Comedy is a matter of personal preferences, and as such, the success or failure of a sketch show is always going to be up to personal preferences in comedy. So when looking at Blind Mirth’s last sketch show, Mirth Control, I found a weird intersection between two disparate comedic tastes of mine. And while this was unexpected, it certainly wasn’t unwelcome.
Because of the off the cuff nature of improv, sketch shows written by improv groups tend to lean towards silliness and absurdity in their comedic style, which is something I love. I like it when scenes can make fundamentally no sense in a realistic context but can still be funny because of their outlandishness. However, I also like sketch shows that are loud and in your face, that are grounded in a little bit of reality, but whose silliness is overstepped by its loudness. It’s like comparing Monty Python and the Whitest Kids U Know. Mirth Control sat between the two approaches
The sketches themselves had a wide range of subject matter, from primary school sports days in times of political turmoil, to Dragon’s Den in the stone age, to the process of exercising a demon. Many of these sketches kept the loose, improvisational feel of an average Blind mirth evening, just with a little bit more structure to them. Others, on the other hand, moved away from the silliness, and towards a bit louder, more in your face comedy. I’m not one to be offended by a few Nazi jokes, but there were definitely a lot of them, to the point that it bordered on excess.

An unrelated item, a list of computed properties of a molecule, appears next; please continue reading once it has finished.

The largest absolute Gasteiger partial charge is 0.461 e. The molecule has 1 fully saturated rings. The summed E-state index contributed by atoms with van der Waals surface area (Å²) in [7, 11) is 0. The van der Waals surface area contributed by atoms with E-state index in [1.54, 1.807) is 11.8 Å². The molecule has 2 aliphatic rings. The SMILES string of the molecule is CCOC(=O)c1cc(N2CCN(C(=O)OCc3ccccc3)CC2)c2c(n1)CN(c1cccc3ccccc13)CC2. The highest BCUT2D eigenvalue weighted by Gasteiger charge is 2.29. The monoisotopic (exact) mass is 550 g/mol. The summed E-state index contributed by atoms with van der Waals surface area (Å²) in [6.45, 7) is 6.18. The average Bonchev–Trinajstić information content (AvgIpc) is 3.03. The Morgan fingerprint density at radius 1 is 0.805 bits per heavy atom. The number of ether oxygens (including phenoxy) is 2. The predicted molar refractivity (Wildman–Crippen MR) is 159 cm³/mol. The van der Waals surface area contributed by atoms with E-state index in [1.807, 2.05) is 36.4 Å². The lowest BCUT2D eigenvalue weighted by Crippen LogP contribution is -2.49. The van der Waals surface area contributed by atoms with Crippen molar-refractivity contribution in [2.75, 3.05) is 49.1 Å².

Despite straying from the lighthearted silliness that Blind Mirth is known for, Mirth Control was still a hilarious sketch show. I spent half the time doubled over from laughter. Props go out to the whole team, especially to Harrison Roberts, who stole every moment he was on stage. All in all, Mirth Control might not have been Blind Mirth’s strongest show, but it was definitely a good time.